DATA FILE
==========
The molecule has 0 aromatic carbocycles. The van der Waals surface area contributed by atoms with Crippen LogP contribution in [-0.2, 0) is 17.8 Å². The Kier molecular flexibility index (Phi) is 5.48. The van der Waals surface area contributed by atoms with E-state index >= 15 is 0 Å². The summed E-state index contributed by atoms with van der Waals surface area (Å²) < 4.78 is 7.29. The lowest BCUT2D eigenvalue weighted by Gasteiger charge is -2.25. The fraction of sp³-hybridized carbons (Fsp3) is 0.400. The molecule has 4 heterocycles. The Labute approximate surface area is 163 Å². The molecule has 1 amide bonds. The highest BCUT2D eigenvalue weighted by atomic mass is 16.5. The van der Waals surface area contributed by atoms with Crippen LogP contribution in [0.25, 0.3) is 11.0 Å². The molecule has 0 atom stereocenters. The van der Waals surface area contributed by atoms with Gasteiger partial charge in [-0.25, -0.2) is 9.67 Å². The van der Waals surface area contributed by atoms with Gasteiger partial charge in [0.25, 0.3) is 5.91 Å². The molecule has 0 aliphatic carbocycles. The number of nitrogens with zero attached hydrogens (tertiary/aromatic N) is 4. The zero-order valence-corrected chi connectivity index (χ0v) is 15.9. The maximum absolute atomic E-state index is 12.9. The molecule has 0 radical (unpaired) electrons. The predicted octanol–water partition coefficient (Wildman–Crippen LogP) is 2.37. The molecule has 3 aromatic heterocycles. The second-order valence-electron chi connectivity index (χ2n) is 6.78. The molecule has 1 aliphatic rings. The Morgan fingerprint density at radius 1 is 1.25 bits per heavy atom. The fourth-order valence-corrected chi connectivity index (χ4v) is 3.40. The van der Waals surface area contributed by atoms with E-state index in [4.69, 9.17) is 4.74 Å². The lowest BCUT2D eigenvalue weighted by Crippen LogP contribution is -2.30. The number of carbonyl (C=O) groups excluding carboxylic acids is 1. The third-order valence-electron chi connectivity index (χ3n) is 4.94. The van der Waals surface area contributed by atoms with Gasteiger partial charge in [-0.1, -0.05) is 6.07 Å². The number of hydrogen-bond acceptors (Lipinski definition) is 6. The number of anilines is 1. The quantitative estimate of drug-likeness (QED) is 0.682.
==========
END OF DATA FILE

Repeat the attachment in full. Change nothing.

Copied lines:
The molecule has 0 aromatic carbocycles. The van der Waals surface area contributed by atoms with Crippen LogP contribution in [-0.2, 0) is 17.8 Å². The Kier molecular flexibility index (Phi) is 5.48. The van der Waals surface area contributed by atoms with E-state index >= 15 is 0 Å². The summed E-state index contributed by atoms with van der Waals surface area (Å²) < 4.78 is 7.29. The lowest BCUT2D eigenvalue weighted by Gasteiger charge is -2.25. The fraction of sp³-hybridized carbons (Fsp3) is 0.400. The molecule has 4 heterocycles. The Labute approximate surface area is 163 Å². The molecule has 1 amide bonds. The highest BCUT2D eigenvalue weighted by atomic mass is 16.5. The van der Waals surface area contributed by atoms with Crippen LogP contribution in [0.25, 0.3) is 11.0 Å². The molecule has 0 atom stereocenters. The van der Waals surface area contributed by atoms with Gasteiger partial charge in [-0.25, -0.2) is 9.67 Å². The van der Waals surface area contributed by atoms with Gasteiger partial charge in [0.25, 0.3) is 5.91 Å². The molecule has 0 aliphatic carbocycles. The number of nitrogens with zero attached hydrogens (tertiary/aromatic N) is 4. The zero-order valence-corrected chi connectivity index (χ0v) is 15.9. The maximum absolute atomic E-state index is 12.9. The molecule has 0 radical (unpaired) electrons. The predicted octanol–water partition coefficient (Wildman–Crippen LogP) is 2.37. The molecule has 3 aromatic heterocycles. The second-order valence-electron chi connectivity index (χ2n) is 6.78. The molecule has 1 aliphatic rings. The Morgan fingerprint density at radius 1 is 1.25 bits per heavy atom. The fourth-order valence-corrected chi connectivity index (χ4v) is 3.40. The van der Waals surface area contributed by atoms with E-state index in [4.69, 9.17) is 4.74 Å². The lowest BCUT2D eigenvalue weighted by Crippen LogP contribution is -2.30. The number of carbonyl (C=O) groups excluding carboxylic acids is 1. The third-order valence-electron chi connectivity index (χ3n) is 4.94. The van der Waals surface area contributed by atoms with Gasteiger partial charge in [-0.1, -0.05) is 6.07 Å². The number of hydrogen-bond acceptors (Lipinski definition) is 6. The number of anilines is 1. The quantitative estimate of drug-likeness (QED) is 0.682.